Painted Ladies in the Garden
We haven’t seen a Monarch since last weekend, but today there were several Painted Lady butterflies fluttering around the Mexican Sunflowers (Tithonia rotundifolia) and the various Rudbeckias.
With the sunlight filtered through them, their wings remind me of stained glass windows.
The Tithonias are really holding up very well, considering it is October 1st. Usually they are falling apart by now. The blue sky and orange flowers make a lovely backdrop for this pretty butterfly.
I always get confused trying to distinguish Painted Ladies from the closely related American Ladies. However, thanks to the excellent website Butterflies and Moths of North America, I’m now clear on the distinction. Basically, Painted Ladies have 4 smallish eyes on their underwing (see them in the photo above?), while American Ladies have two larger eyes.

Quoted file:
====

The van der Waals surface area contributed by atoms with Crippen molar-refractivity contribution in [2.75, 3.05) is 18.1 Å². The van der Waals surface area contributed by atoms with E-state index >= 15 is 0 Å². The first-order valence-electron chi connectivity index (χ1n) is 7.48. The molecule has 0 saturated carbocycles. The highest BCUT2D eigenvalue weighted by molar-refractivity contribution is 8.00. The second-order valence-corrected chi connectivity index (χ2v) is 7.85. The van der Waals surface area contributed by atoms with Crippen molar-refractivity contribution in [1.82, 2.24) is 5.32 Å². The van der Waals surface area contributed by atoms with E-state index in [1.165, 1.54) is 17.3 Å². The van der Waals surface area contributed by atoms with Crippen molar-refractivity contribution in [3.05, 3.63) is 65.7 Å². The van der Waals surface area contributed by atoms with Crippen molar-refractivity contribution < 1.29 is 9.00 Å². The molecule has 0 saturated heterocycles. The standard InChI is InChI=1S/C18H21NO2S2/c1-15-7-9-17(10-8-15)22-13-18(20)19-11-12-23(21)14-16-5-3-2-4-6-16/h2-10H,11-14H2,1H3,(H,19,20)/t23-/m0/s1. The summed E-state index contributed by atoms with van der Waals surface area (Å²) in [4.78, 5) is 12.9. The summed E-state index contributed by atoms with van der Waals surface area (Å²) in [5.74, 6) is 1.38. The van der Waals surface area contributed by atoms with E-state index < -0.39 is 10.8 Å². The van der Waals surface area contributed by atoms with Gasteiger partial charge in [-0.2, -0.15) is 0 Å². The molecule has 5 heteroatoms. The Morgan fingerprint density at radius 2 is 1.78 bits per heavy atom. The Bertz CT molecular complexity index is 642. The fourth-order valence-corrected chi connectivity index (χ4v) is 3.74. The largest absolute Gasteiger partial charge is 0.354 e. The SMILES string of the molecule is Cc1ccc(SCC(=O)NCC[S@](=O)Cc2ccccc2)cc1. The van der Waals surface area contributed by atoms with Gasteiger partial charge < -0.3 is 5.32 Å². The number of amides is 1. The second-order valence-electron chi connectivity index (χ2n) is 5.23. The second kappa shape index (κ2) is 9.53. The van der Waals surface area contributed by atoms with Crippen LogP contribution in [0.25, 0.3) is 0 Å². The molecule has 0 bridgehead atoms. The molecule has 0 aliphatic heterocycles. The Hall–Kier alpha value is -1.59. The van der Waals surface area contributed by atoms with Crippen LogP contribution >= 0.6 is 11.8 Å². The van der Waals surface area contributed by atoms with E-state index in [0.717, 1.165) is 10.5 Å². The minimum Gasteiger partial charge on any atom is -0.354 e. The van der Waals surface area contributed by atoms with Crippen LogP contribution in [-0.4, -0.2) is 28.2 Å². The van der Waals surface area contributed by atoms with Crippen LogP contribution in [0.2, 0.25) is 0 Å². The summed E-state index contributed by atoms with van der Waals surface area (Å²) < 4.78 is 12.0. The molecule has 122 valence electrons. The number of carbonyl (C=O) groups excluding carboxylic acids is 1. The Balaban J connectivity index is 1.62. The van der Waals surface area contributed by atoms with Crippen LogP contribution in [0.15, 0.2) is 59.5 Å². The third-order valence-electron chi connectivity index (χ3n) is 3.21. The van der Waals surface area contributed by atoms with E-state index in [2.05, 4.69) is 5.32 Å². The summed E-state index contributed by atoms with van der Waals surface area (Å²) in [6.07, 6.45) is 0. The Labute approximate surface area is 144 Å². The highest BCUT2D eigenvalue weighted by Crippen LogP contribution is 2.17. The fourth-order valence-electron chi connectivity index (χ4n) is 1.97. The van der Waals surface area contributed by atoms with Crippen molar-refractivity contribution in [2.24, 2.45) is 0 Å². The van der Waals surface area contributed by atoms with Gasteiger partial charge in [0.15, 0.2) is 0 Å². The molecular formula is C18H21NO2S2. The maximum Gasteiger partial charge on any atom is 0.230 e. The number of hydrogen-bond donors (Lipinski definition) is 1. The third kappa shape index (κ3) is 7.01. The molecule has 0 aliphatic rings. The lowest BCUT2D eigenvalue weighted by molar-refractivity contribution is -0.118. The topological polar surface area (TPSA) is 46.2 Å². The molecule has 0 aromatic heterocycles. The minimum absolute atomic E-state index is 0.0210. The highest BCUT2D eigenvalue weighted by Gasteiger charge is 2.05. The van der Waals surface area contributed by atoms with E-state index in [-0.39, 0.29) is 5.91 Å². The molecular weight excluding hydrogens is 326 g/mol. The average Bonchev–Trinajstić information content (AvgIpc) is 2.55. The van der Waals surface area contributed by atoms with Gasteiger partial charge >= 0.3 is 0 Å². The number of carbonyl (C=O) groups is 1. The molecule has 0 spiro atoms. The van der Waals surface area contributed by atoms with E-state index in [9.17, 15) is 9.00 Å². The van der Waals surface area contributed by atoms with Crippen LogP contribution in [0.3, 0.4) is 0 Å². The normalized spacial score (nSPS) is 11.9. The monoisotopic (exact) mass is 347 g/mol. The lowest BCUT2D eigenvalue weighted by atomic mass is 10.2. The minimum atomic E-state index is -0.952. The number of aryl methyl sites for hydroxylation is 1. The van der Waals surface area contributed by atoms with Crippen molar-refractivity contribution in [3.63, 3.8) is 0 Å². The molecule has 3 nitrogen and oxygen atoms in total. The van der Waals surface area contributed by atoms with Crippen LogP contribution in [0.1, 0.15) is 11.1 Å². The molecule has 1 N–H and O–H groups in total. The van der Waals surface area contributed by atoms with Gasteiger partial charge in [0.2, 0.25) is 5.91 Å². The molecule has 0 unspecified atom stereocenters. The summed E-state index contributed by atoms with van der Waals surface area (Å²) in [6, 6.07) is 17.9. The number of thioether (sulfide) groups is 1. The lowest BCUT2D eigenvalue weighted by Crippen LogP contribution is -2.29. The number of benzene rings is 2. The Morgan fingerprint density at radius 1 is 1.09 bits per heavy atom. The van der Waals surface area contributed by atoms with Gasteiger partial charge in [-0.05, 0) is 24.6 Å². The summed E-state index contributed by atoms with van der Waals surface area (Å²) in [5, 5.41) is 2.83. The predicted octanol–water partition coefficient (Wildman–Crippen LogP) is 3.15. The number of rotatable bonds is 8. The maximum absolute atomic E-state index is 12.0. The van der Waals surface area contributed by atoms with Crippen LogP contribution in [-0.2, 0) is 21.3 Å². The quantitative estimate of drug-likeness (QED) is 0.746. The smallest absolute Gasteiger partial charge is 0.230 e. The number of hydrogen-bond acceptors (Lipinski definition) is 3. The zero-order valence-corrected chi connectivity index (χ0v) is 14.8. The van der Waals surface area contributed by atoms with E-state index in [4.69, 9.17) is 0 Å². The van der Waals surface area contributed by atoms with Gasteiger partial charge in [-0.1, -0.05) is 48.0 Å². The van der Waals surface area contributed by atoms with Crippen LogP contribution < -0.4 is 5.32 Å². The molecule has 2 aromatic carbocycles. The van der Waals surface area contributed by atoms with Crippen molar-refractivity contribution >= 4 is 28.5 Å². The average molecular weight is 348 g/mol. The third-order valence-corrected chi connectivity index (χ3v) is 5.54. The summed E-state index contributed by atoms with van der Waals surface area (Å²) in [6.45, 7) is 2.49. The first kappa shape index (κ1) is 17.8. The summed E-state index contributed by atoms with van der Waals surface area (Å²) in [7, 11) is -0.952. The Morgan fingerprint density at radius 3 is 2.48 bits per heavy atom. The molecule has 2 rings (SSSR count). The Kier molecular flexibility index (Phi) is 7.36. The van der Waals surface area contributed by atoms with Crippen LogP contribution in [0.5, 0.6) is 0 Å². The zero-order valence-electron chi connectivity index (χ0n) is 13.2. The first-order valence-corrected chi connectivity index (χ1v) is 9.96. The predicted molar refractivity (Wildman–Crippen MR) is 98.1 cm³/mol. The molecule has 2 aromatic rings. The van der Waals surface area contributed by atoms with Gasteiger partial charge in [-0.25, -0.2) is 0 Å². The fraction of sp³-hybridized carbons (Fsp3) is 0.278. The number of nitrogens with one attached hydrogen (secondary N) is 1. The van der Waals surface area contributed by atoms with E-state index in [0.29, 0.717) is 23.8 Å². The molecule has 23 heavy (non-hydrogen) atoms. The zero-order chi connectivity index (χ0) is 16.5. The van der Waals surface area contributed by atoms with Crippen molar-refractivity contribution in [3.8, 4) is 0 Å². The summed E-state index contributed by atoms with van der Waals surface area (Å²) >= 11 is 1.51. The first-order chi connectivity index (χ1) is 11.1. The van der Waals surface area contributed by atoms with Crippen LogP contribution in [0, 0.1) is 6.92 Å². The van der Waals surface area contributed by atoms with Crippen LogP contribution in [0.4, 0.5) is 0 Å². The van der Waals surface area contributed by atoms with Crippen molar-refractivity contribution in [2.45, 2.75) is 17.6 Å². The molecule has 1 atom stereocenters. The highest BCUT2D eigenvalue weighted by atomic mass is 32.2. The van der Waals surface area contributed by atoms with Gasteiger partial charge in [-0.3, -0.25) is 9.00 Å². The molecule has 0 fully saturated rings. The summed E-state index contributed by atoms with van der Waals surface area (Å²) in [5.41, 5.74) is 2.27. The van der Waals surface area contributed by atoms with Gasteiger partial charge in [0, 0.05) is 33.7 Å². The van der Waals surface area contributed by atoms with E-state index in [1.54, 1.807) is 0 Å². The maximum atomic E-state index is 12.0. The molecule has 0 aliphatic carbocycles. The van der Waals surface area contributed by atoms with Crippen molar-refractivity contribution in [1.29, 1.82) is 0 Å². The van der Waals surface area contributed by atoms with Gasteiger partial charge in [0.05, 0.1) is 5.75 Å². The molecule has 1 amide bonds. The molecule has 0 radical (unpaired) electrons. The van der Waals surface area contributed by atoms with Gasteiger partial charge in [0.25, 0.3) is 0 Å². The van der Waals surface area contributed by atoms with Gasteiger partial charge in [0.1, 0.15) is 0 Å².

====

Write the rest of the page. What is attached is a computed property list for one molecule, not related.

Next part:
While the wings of Painted Ladies are lovely, they have odd faces. Though I suppose that they’d say the same of people.
I know this is a terribly out of focus, but it’s the only photo I could get with more than one Painted Lady. As you can probably guess, I took these pictures rather than Judy.
There was also this unusual Skipper. Maybe it’s a trick of the light, but it seems more orange than brown. Also it looks like it is dipping its head in order to feed on the nectar. I didn’t think any kind of butterfly could move its head that way. Anyone have an ID on this guy?
Painted Ladies have many host plants, but two of their favorites are Hollyhocks (Alcea) and Thistles (Cirsium). I’ve been thinking of planting some native Field Thistle (Cirsium discolor) and/or Russian Hollyhocks (Alcea rugosa) in order to encourage more Painted Ladies in the garden. The Field Thistle has a taproot and does not spread aggressively, while the Russian Hollyhock is supposed to be resistant to rust. If only I could figure out where to put them.
That’s all for now.